Having a cosigner on a loan is a type of mortgage insurance. If you don't pay back the loan, the lender knows it can collect from your cosigner. That gives the lender confidence to approve the loan, even if you have so-so credit. Your spouse or partner can cosign a mortgage with you, but a third party who won't be living with you can do it, too.
Good credit is the fundamental requirement for a cosigner. The reason for finding a cosigner is that your credit doesn't meet the bank standards, so you need someone with a better score to sign as well. The bank doesn't get to dictate who you choose. It can't, for example, insist that your spouse be your cosigner rather than your father or sister, or even someone you're not related to. Setting the credit requirements for the cosigner is all the say the bank has.
If your spouse has substantially better credit than you do, he's an obvious choice for a cosigner. For many first-time home buyers, asking parents to cosign makes good sense, too. A lot of parents have established good credit histories, and they're happy to help an adult child get started as a homeowner. Other relatives you're close to are also possibilities. However, relatives you never see or talk to may not be thrilled if you suddenly make contact just to ask for a big favor.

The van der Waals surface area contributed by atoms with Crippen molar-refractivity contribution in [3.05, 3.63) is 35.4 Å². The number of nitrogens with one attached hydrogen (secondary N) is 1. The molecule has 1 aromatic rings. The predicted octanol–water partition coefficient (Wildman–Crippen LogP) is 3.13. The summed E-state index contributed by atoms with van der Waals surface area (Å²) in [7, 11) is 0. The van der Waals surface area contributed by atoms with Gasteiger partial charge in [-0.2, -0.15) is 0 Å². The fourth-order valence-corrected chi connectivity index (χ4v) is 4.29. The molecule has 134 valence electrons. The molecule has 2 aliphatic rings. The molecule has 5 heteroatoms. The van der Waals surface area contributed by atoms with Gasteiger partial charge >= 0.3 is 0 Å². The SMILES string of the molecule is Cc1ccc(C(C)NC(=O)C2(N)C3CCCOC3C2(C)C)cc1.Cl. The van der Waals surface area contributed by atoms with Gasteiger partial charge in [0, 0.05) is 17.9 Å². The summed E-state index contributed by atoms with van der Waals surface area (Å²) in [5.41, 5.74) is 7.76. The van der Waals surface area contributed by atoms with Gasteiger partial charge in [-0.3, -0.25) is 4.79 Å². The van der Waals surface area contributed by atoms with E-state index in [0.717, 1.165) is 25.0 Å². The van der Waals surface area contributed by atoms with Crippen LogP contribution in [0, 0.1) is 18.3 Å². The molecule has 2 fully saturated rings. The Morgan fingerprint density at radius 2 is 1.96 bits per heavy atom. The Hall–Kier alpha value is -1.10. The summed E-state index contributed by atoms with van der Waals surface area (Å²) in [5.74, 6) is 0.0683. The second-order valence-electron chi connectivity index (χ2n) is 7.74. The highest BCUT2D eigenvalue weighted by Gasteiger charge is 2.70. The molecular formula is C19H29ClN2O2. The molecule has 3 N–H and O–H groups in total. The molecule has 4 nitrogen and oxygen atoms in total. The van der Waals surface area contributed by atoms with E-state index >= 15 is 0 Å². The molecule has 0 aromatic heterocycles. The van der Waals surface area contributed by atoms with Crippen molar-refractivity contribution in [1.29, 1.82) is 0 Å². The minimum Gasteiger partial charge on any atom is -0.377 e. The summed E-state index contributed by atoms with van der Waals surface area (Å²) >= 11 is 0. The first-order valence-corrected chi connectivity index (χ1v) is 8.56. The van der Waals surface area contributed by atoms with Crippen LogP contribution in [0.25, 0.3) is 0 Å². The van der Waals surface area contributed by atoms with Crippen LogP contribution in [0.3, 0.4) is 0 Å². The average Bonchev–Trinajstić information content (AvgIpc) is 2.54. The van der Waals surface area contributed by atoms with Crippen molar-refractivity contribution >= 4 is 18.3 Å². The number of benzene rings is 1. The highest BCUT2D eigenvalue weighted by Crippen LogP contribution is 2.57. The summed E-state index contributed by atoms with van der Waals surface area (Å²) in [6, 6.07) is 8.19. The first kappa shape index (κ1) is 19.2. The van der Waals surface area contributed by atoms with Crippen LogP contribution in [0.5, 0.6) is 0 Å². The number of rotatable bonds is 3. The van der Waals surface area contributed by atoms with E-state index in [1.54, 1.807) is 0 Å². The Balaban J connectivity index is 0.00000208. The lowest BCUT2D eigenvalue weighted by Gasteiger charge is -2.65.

Whoever you ask, she may be reluctant to be a third party on the loan. If you default on the mortgage, she has to pay the balance or see her credit score take a massive drop. The loan is listed on her credit history, so if she applies for a loan of her own, the fact she's already obligated for your mortgage may make it tougher to qualify. If she decides it's too big a challenge, don't take it personally.
Things to Consider
Having a cosigner makes it easier to land the loan, but it doesn't help you pay the mortgage each month. If the bank doesn't think you're a safe borrower, consider whether the loan might be more than you can handle. Taking on too much debt won't work out well with or without a cosigner. If you default and your cosigner does have to pay the mortgage, that's not going to do your relationship with him any good.
A graduate of Oberlin College, Fraser Sherman began writing in 1981. Since then he's researched and written newspaper and magazine stories on city government, court cases, business, real estate and finance, the uses of new technologies and film history. Sherman has worked for more than a decade as a newspaper reporter, and his magazine articles have been published in "Newsweek," "Air & Space," "Backpacker" and "Boys' Life." Sherman is also the author of three film reference books, with a fourth currently under way.